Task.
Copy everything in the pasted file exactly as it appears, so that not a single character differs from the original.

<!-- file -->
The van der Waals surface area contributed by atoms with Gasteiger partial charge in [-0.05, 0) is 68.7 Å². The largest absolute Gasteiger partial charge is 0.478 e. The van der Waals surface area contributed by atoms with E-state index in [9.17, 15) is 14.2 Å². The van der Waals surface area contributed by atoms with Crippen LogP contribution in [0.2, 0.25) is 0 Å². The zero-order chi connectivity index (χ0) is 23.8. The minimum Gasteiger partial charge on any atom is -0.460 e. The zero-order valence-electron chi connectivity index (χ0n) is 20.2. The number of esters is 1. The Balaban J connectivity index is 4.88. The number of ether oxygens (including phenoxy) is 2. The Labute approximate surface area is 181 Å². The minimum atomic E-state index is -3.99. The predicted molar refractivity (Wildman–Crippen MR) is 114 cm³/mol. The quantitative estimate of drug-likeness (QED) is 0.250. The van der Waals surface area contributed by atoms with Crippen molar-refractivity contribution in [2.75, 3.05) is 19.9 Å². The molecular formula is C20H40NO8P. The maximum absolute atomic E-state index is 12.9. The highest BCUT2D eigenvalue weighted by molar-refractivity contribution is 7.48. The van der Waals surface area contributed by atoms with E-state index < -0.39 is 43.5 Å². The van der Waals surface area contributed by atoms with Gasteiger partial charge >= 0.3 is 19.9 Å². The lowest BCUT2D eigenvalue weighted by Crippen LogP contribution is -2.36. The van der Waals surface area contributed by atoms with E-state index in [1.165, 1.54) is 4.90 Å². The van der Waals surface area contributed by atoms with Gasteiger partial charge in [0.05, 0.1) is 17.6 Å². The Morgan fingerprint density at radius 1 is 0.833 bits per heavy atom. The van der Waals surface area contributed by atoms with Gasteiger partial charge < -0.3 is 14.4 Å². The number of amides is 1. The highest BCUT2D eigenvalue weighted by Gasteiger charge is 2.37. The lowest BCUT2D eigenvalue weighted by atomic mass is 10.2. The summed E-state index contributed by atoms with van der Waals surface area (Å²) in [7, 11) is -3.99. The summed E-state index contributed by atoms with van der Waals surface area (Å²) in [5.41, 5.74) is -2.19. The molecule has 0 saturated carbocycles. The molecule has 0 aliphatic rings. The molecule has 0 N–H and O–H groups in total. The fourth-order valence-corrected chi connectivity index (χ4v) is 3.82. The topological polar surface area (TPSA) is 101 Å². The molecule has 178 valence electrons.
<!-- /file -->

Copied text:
The van der Waals surface area contributed by atoms with Gasteiger partial charge in [-0.05, 0) is 68.7 Å². The largest absolute Gasteiger partial charge is 0.478 e. The van der Waals surface area contributed by atoms with E-state index in [9.17, 15) is 14.2 Å². The van der Waals surface area contributed by atoms with Crippen LogP contribution in [0.2, 0.25) is 0 Å². The zero-order chi connectivity index (χ0) is 23.8. The minimum Gasteiger partial charge on any atom is -0.460 e. The zero-order valence-electron chi connectivity index (χ0n) is 20.2. The number of esters is 1. The Balaban J connectivity index is 4.88. The number of ether oxygens (including phenoxy) is 2. The Labute approximate surface area is 181 Å². The minimum atomic E-state index is -3.99. The predicted molar refractivity (Wildman–Crippen MR) is 114 cm³/mol. The quantitative estimate of drug-likeness (QED) is 0.250. The van der Waals surface area contributed by atoms with Crippen molar-refractivity contribution in [2.75, 3.05) is 19.9 Å². The molecular formula is C20H40NO8P. The maximum absolute atomic E-state index is 12.9. The highest BCUT2D eigenvalue weighted by molar-refractivity contribution is 7.48. The van der Waals surface area contributed by atoms with E-state index < -0.39 is 43.5 Å². The van der Waals surface area contributed by atoms with Gasteiger partial charge >= 0.3 is 19.9 Å². The lowest BCUT2D eigenvalue weighted by Crippen LogP contribution is -2.36. The van der Waals surface area contributed by atoms with E-state index in [1.165, 1.54) is 4.90 Å². The van der Waals surface area contributed by atoms with Gasteiger partial charge in [0.05, 0.1) is 17.6 Å². The Morgan fingerprint density at radius 1 is 0.833 bits per heavy atom. The van der Waals surface area contributed by atoms with Gasteiger partial charge < -0.3 is 14.4 Å². The number of amides is 1. The highest BCUT2D eigenvalue weighted by Gasteiger charge is 2.37. The lowest BCUT2D eigenvalue weighted by atomic mass is 10.2. The summed E-state index contributed by atoms with van der Waals surface area (Å²) in [7, 11) is -3.99. The summed E-state index contributed by atoms with van der Waals surface area (Å²) in [5.41, 5.74) is -2.19. The molecule has 0 saturated carbocycles. The molecule has 0 aliphatic rings. The molecule has 0 N–H and O–H groups in total. The fourth-order valence-corrected chi connectivity index (χ4v) is 3.82. The topological polar surface area (TPSA) is 101 Å². The molecule has 178 valence electrons.